What is it?
Urticaria is a condition which causes itchy wheals, or hives, to develop on the skin. For some it also develops alongside angioedema, a swelling within the deeper layers of the skin, including mucous membranes like those in the mouth.
When histamine and other substances are released from allergy cells within the skin, it can cause urticaria. It can come on suddenly (acute urticaria) when you're having an allergic reaction. if the urticaria keeps happening by itself for long periods of time (more than six weeks), it's called chronic urticaria and that is rarely the result of a specific allergy.
Some people can get an outbreak of angioedema without urticaria. That may be down to a release of histamine but it could also be a condition which has been passed down to you, or because of medications you may be taking.Blood pressure medicines called ACE-inhibitors, such as captopril, lisinopril or ramipril, are especially likely to be the cause.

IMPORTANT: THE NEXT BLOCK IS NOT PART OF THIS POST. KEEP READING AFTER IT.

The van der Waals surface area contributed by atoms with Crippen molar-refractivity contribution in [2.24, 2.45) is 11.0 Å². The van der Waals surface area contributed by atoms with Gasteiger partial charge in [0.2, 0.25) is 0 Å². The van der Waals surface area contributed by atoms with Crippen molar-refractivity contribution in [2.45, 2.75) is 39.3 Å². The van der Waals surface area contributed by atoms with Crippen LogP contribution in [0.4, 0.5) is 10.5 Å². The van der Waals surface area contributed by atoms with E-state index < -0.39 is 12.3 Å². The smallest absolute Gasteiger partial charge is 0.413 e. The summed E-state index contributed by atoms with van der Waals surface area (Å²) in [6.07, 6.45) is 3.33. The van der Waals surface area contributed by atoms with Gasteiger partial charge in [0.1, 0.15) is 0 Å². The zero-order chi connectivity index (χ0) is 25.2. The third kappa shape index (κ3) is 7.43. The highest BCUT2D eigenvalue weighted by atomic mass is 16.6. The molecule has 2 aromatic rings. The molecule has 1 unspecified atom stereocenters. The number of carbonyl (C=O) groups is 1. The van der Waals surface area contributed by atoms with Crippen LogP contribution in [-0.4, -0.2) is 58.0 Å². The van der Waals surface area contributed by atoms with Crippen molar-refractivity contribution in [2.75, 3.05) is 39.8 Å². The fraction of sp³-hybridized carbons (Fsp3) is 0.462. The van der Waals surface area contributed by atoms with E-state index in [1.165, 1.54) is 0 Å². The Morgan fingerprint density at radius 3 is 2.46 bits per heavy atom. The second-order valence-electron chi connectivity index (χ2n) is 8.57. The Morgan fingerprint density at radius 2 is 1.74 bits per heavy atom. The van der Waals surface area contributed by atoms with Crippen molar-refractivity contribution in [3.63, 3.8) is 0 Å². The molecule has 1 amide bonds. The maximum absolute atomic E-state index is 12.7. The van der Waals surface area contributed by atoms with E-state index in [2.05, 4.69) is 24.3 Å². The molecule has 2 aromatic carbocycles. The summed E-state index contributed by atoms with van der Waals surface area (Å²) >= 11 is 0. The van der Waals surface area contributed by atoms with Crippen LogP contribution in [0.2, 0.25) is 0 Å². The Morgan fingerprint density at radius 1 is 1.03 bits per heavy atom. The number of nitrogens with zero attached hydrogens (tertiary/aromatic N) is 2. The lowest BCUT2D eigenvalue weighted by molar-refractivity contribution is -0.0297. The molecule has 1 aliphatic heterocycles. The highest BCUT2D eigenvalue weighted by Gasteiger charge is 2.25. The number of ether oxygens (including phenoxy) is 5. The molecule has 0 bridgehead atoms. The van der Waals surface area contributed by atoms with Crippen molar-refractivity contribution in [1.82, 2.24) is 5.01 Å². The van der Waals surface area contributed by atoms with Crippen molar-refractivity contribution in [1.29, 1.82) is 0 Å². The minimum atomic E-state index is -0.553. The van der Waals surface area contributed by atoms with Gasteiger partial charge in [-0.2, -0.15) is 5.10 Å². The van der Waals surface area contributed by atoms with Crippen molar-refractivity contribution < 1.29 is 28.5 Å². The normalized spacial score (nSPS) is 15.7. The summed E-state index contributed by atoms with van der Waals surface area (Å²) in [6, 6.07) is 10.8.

We can't identify one, single cause for most people with chronic urticaria so the best treatment is to take daily is a non-sedating antihistamine, under the supervision of the doctor. We may also recommend that your GP review your medications, especially if they are for blood pressure.
Other urticaria triggers
- food (mainly for acute urticaria - it is rarely the cause of chronic urticaria)
We see all types of urticaria and angioedema in our clinics. As well as taking a careful history and clinical examination, including a review of all possible triggers, further tests such as skin prick tests or specific immunoglobulin E (IgE) blood tests may be indicated to identify or exclude triggering factors.
Allergy team contact details
Fulham wing/South block, Fulham Road
Tel: +44 (0)20 7351 8892
Fax: +44 (0)20 7351 8949